And then there’s a lot of down-to-earth and entertainingly presented examples of everyday economics: why we feel regret if we have a ticket to a concert but decide to stay at home on the big night because of a snowstorm; why we feel it’s grossly unfair if the hardware store sells snow shovels at twice their regular price on the day after the big snowstorm; why we tend to choose a small reward we can be sure about instead of taking risks but why we tend to take bigger risks in a losing situation; and how cleverly we convince ourselves that if we buy a bottle of expensive wine now, which we want to drink ten years later, then this is not really an expense but an investment, and ten years from now we can drink a bottle of special wine for free. (Of course, none of these forms of behavior conform to the way an Econ would behave.)

So all in all, this is a very educational and interesting book, and it’s very humanistic in its approach. And Thaler is a funny, ironic and self-ironic natural-born storyteller, someone who – believe me – can even talk about pension insurance in a way that you want to read one more chapter about it. And then one more. And then you feel like you want to take out an insurance policy first thing next morning.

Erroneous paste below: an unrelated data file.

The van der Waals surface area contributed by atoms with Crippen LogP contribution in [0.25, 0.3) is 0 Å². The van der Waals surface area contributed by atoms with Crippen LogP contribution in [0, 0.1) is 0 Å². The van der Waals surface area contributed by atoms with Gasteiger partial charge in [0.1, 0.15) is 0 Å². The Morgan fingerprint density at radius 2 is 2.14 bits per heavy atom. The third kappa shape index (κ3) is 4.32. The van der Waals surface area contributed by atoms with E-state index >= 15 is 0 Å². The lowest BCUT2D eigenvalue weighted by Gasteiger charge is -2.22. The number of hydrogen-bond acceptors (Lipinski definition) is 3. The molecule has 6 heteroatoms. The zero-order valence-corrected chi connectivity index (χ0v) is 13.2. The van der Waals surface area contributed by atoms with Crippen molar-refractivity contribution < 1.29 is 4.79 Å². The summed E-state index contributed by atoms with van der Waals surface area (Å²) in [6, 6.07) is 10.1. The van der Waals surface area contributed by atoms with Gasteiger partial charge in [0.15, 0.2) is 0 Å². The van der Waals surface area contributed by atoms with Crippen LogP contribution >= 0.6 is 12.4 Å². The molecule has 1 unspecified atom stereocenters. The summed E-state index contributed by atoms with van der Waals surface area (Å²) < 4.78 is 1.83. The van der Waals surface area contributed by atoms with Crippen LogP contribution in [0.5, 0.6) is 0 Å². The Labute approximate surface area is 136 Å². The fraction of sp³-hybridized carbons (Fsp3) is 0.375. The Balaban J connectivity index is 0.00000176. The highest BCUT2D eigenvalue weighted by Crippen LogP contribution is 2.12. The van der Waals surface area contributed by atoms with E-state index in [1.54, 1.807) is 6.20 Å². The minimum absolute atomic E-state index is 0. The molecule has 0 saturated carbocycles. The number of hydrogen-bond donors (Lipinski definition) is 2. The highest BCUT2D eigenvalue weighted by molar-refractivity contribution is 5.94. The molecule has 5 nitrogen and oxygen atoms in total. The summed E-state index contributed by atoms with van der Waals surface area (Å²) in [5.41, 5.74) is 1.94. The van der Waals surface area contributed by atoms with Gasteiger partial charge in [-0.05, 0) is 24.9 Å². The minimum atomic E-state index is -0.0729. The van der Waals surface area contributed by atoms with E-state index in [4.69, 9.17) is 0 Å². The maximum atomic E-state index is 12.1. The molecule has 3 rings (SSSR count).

Blink by Malcolm Gladwell

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There’s this wonderful section in José Saramago’s All the Names (translated by me from the Hungarian, so it probably doesn’t have too much in common with the official English translation):